This year, fellows in the NGF program embarked on a six-day training spread across three sessions. It began in Sacramento, which introduced fellows to the legislative process, and convened again in Santa Cruz, where fellows built a deeper sense of community out in nature. In Los Angeles, fellows reflected on the history of the justice system and ongoing reform efforts. NGF Fellows also presented their culminating projects, which focus on individual areas of advocacy based on each fellow’s interests, and skills, and their community’s needs.

The session, which was graciously hosted by the Amity Foundation, provided an opportunity for fellows to connect with our community of partners in Los Angeles—building new connections for ongoing collaboration.

As NGF 2018 comes to a close, the fellows will use their understanding of cultural healing and policy advocacy as they continue their important work for communities across California.


Learn more about CJCJ and MILPA’s Next Generation Fellowship >>


CJCJ’s collaborative approach serves youth in the community

CJCJ’s behavioral health team provides consistent high-quality care for San Francisco youth through collaboration.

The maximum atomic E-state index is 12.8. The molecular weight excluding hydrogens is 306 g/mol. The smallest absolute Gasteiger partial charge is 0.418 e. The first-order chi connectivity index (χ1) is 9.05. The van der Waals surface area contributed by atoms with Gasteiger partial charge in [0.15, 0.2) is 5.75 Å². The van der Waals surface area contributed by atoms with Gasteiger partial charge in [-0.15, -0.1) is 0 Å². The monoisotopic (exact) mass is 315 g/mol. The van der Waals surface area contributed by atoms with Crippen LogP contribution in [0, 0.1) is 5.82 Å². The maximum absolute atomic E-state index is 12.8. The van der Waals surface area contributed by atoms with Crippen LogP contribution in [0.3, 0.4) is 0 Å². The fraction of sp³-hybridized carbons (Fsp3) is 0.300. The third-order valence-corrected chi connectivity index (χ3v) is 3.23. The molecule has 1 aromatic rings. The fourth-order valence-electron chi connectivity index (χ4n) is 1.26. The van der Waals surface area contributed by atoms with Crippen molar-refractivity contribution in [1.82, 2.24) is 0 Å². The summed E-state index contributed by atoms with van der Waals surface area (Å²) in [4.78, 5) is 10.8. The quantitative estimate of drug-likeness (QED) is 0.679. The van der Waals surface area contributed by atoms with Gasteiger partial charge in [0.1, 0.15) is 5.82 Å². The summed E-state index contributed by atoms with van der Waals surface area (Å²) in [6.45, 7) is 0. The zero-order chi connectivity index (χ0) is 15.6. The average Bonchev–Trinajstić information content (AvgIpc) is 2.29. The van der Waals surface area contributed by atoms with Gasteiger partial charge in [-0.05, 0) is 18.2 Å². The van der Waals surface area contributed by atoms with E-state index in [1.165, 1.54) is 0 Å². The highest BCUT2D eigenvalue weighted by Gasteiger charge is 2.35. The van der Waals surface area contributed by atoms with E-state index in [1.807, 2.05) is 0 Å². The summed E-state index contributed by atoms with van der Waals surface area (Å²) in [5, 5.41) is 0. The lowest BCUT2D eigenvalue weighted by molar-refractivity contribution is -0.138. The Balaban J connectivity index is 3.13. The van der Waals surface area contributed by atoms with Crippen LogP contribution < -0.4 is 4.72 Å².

CJCJ staff gather together at the office.

CJCJ staff gather together at the office.

 CJCJ supports San Francisco’s communities through juvenile justice programs that address the needs of youth and their families. Our community-based approach reduces barriers to services by meeting youth where they are at, whether in school or home, and relating to youth personally from lived experiences.

Staff are dedicated and passionate about treating others with the same care and respect they share with the youth they serve daily. This collaborative approach among CJCJ’s reentry and case specialists, case managers, and clinicians prioritizes professionalism, respect, growth, and accountability to best serve young people. Clinical supervisor Erica Spartos expresses that upholding shared values and modeling these values for youth often relies on “our experienced staff to put that into practice and lead the team.”

One of the team’s clinicians, Deva Segal, LMFT exemplifies this approach through her proactive efforts. Team members describe her as someone who creates bridges with partners in the field and who is “generous with information and expertise.”

With a strong culture of collaboration and practices rooted in integrity and authenticity, CJCJ’s juvenile justice programs offer consistent support to youth in their communities.

Learn more about CJCJ’s juvenile justice program >>


GET INVOLVED:

Keywords: budget, Juvenile justice, Next Generation Fellowship

Posted in Newsletter

Contribute to CJCJ

Make a difference to youth and adults trying to get their lives back on track.


California Stentencing Institute screenshot

California Sentencing
Institute (CASI)

Explore how California’s 58 counties send their residents to correctional institutions with interactive maps, charts, and downloadable data.

Connect with us

      YouTube

Contribute to CJCJ

Make a difference to youth and adults trying to get their lives back on track.

Join our mailing list

Get regular updates and news delivered to your inbox. We won’t share your information with anyone else.